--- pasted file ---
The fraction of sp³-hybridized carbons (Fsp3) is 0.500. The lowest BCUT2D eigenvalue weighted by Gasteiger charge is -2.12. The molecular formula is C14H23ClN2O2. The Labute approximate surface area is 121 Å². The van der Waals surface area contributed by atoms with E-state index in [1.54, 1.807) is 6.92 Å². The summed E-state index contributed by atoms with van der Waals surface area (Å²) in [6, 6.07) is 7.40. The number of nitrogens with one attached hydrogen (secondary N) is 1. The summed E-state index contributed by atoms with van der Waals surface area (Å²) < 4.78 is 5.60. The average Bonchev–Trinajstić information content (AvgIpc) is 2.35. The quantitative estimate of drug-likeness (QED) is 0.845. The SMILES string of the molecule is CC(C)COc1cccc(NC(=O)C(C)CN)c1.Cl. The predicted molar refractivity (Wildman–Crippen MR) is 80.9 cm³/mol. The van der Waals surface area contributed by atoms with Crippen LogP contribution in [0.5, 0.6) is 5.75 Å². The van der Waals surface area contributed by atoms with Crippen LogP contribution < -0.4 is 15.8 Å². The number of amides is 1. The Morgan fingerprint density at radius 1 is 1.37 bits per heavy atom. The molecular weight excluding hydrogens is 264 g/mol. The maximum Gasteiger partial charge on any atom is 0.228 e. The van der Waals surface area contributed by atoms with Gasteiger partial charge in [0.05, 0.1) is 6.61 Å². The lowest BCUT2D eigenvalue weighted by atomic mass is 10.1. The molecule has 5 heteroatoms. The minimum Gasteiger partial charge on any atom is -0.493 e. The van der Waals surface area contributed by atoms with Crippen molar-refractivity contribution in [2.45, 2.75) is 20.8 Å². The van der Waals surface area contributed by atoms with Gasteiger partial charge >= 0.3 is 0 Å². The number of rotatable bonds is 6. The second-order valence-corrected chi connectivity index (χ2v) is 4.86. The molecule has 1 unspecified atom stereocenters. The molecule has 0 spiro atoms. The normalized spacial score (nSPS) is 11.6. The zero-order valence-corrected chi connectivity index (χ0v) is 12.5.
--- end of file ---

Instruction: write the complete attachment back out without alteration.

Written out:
The fraction of sp³-hybridized carbons (Fsp3) is 0.500. The lowest BCUT2D eigenvalue weighted by Gasteiger charge is -2.12. The molecular formula is C14H23ClN2O2. The Labute approximate surface area is 121 Å². The van der Waals surface area contributed by atoms with E-state index in [1.54, 1.807) is 6.92 Å². The summed E-state index contributed by atoms with van der Waals surface area (Å²) in [6, 6.07) is 7.40. The number of nitrogens with one attached hydrogen (secondary N) is 1. The summed E-state index contributed by atoms with van der Waals surface area (Å²) < 4.78 is 5.60. The average Bonchev–Trinajstić information content (AvgIpc) is 2.35. The quantitative estimate of drug-likeness (QED) is 0.845. The SMILES string of the molecule is CC(C)COc1cccc(NC(=O)C(C)CN)c1.Cl. The predicted molar refractivity (Wildman–Crippen MR) is 80.9 cm³/mol. The van der Waals surface area contributed by atoms with Crippen LogP contribution in [0.5, 0.6) is 5.75 Å². The van der Waals surface area contributed by atoms with Crippen LogP contribution < -0.4 is 15.8 Å². The number of amides is 1. The Morgan fingerprint density at radius 1 is 1.37 bits per heavy atom. The molecular weight excluding hydrogens is 264 g/mol. The maximum Gasteiger partial charge on any atom is 0.228 e. The van der Waals surface area contributed by atoms with Gasteiger partial charge in [0.05, 0.1) is 6.61 Å². The lowest BCUT2D eigenvalue weighted by atomic mass is 10.1. The molecule has 5 heteroatoms. The minimum Gasteiger partial charge on any atom is -0.493 e. The van der Waals surface area contributed by atoms with Crippen molar-refractivity contribution in [2.45, 2.75) is 20.8 Å². The van der Waals surface area contributed by atoms with Gasteiger partial charge >= 0.3 is 0 Å². The number of rotatable bonds is 6. The second-order valence-corrected chi connectivity index (χ2v) is 4.86. The molecule has 1 unspecified atom stereocenters. The molecule has 0 spiro atoms. The normalized spacial score (nSPS) is 11.6. The zero-order valence-corrected chi connectivity index (χ0v) is 12.5.